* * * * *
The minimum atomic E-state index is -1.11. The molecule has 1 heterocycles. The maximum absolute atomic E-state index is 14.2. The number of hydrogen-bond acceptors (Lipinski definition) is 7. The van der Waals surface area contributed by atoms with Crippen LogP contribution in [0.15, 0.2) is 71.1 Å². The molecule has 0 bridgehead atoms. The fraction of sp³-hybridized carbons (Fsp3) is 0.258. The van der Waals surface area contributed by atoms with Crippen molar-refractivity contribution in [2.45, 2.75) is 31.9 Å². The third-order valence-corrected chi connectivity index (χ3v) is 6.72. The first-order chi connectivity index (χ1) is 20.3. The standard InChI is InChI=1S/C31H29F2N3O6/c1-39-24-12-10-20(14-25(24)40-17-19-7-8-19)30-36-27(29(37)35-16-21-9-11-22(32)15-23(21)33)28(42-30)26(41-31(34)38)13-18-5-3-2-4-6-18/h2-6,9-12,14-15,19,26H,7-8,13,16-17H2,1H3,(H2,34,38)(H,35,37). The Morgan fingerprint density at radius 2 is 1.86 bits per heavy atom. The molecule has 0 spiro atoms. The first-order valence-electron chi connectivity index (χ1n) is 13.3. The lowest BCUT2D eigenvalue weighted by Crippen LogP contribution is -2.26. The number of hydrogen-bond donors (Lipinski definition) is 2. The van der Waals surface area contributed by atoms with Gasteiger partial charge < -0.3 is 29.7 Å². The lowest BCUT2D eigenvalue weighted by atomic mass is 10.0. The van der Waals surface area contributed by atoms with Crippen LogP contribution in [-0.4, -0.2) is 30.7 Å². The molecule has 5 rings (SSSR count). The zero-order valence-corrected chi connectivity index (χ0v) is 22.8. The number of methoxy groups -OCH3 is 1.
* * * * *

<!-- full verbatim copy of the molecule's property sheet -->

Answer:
The minimum atomic E-state index is -1.11. The molecule has 1 heterocycles. The maximum absolute atomic E-state index is 14.2. The number of hydrogen-bond acceptors (Lipinski definition) is 7. The van der Waals surface area contributed by atoms with Crippen LogP contribution in [0.15, 0.2) is 71.1 Å². The molecule has 0 bridgehead atoms. The fraction of sp³-hybridized carbons (Fsp3) is 0.258. The van der Waals surface area contributed by atoms with Crippen molar-refractivity contribution in [2.45, 2.75) is 31.9 Å². The third-order valence-corrected chi connectivity index (χ3v) is 6.72. The first-order chi connectivity index (χ1) is 20.3. The standard InChI is InChI=1S/C31H29F2N3O6/c1-39-24-12-10-20(14-25(24)40-17-19-7-8-19)30-36-27(29(37)35-16-21-9-11-22(32)15-23(21)33)28(42-30)26(41-31(34)38)13-18-5-3-2-4-6-18/h2-6,9-12,14-15,19,26H,7-8,13,16-17H2,1H3,(H2,34,38)(H,35,37). The Morgan fingerprint density at radius 2 is 1.86 bits per heavy atom. The molecule has 0 spiro atoms. The first-order valence-electron chi connectivity index (χ1n) is 13.3. The lowest BCUT2D eigenvalue weighted by Crippen LogP contribution is -2.26. The number of hydrogen-bond donors (Lipinski definition) is 2. The van der Waals surface area contributed by atoms with Gasteiger partial charge < -0.3 is 29.7 Å². The lowest BCUT2D eigenvalue weighted by atomic mass is 10.0. The van der Waals surface area contributed by atoms with Crippen LogP contribution in [-0.4, -0.2) is 30.7 Å². The molecule has 5 rings (SSSR count). The zero-order valence-corrected chi connectivity index (χ0v) is 22.8. The number of methoxy groups -OCH3 is 1.